Do note however that Arguments’ API is comparatively low-level and will have you working with RawValues that are unsafe in many ways. If you really need that many arguments, maybe it’s time to rethink your APIs.

Rust types in Mica

Mica allows for registering arbitrary user-defined types in the VM. As an example, let’s implement the Counter type from the example code at the top of the page, but in Rust.

First of all, for Rust type system reasons, your type needs to implement UserData.

use mica::UserData;

struct Counter {
    value: usize,
    increment: usize,

impl UserData for Counter {}

With a type set up, you can then create a TypeBuilder and use it in Engine::add_type.

use mica::TypeBuilder;

impl Counter {
    fn value(&self) -> usize { self.value }
    fn increment(&mut self) {
        self.value += self.increment;

    // The argument passed to TypeBuilder::new is the name of the global that we want to bind the
    // type under.
        .add_static("new", |value, increment| Counter { value, increment })
        .add_function("value", Counter::value)
        .add_function("increment", Counter::increment)

        .start("type.mi", r#"
            counter =, 2)

Unfortunately Rust’s orphan rules prevent traits from being implemented on types from other crates, so the only way of binding someone else’s type is by creating a newtype struct and implementing UserData on it.

struct File(std::fs::File);

impl UserData for File {}

Calling Mica from Rust

It’s also possible to call functions from the Mica VM in Rust. For that, the Engine::call function may be used.

let get_greeting =
                (func (x) = "Hello, ".cat(x).cat("!"))
let greeting: String =, [Value::new("world")])?;
assert_eq!(greeting, "Hello, world!");

Apart from bare functions, it’s also possible to call methods, by using Engine::call_method.

let greeter_type =
                struct Greeter impl
                    func new(template) constructor = do
                        @template = template

                    func greetings(for_whom) =
                        @template.replace("{target}", for_whom)
let greeter = engine.call_method(greeter_type, ("new", 1), [Value::new("Hello, {target}!")])?;
let greeting: String = engine.call_method(greeter, ("greetings", 1), [Value::new("world")])?;
assert_eq!(greeting, "Hello, world!");

Defining traits

Usually you don’t want to call “bare” methods, because by convention they’re meant to be used within the script itself. If you want to let types implement an interface, you can do so with traits, which in addition to scripts, can also be defined using the Rust API.

The advantage of using the Rust API directly is that calling trait methods becomes less verbose and requires less indirections, which improves performance.

let mut builder = engine.build_trait("RandomNumberGenerator")?;
// NB: You *must not* reuse m_generate across different Engines.
let m_generate = builder.add_function("generate", 0)?;
let random_number_generator =;
// Note that unlike with types, you have to set the trait explicitly.
// This is a quirk of how the borrow hierarchy works currently.
engine.set("RandomNumberGenerator", random_number_generator)?;

// Once the trait is exposed to scripts, we can now define types that implement it.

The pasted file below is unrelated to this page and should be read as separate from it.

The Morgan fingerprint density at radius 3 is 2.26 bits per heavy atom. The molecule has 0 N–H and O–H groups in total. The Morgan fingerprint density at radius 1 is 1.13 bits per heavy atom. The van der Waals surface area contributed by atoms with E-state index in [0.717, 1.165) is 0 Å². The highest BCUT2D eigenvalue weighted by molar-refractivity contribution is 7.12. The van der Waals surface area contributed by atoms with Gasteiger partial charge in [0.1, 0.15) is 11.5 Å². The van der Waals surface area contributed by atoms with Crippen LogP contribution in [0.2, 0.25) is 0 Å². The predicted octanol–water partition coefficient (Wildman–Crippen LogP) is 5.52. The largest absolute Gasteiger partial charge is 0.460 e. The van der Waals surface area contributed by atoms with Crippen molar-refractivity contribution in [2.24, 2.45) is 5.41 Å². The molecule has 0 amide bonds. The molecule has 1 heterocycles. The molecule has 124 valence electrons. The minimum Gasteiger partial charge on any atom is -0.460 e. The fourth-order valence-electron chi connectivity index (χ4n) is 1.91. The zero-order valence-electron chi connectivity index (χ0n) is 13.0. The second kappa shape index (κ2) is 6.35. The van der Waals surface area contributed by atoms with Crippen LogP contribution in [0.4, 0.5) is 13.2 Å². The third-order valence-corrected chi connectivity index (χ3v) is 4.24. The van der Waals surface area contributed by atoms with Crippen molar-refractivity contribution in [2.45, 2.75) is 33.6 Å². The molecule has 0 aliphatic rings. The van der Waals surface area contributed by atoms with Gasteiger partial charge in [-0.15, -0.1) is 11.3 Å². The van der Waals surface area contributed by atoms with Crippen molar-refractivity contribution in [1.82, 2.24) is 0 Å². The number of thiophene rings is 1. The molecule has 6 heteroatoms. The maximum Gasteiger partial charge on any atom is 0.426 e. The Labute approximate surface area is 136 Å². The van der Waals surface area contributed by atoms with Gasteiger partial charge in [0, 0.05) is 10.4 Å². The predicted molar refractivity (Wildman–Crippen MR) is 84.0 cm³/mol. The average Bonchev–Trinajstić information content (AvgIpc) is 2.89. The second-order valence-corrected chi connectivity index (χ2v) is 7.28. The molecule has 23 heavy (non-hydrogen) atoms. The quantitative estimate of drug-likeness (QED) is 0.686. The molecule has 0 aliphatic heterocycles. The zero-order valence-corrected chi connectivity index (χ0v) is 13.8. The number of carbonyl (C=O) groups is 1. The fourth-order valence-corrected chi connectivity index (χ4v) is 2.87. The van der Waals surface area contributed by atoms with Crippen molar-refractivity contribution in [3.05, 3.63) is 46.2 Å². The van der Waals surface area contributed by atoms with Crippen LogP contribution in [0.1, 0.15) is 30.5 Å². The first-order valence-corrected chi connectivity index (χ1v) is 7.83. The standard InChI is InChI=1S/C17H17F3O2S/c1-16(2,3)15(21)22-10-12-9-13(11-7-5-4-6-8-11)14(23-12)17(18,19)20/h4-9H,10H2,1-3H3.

let rng: Value =
                struct Generator impl
                    func new() constructor = nil

                    as RandomNumberGenerator
                        func generate() = 4
                .new()  # Note that trait methods can be called on instances only.
let number: u32 = engine.call_method(rng, m_generate, [])?;
assert_eq!(number, 4);


pub use crate::ll::gc::Gc;


Types for representing implementations of built-in traits.
The Mica core library. Provides the fundamental set of functions and types.
Variants of ForeignFunction.
Helper types for IntoValue.
The low-level (ll) implementation of the Mica programming language.


Arguments passed to a varargs function.
Options for debugging the language implementation.
Start here! An execution engine. Contains information about things like globals, registered types, etc.
A fiber represents an independent, pausable thread of code execution.
An ID unique to an engine, identifying a global variable.
An ID unique to an engine, identifying a method signature.
The number of parameters in a method.
Wrapper struct for marking functions that use the with-raw-self calling convention.
A script pre-compiled into bytecode.
Allows you to build traits programatically from Rust code.
A builder that allows for binding APIs with user-defined types.


An error.
The number of parameters in a bare function.
The kind of a raw function. The kind of the function (bytecode or FFI).
A dynamically typed value.


Definitions of basic types provided by a core library. This role is usually fulfilled by corelib.
A Rust function that can be called from Mica.
A trait for names convertible to global IDs.
Trait implemented by all types that can be converted into Values and may require an engine to do so.
Implemented by every type that can be used as a method signature.
Extensions for converting Results into a mica-language FFI-friendly structure.
Extensions for converting Results into a Mica FFI-friendly structure.
Implemented by all types that can be a &mut self parameter in an instance function.
A trait for names convertible to global IDs.
Implemented by all types that can be a &self parameter in an instance function.
Implemented by types that can be constructed as owned from Values.
Marker trait for all user data types.

Type Definitions

A raw ll error, with metadata such as stack traces.
A raw ll error kind.
The implementation of a raw foreign function. The signature of a raw foreign function.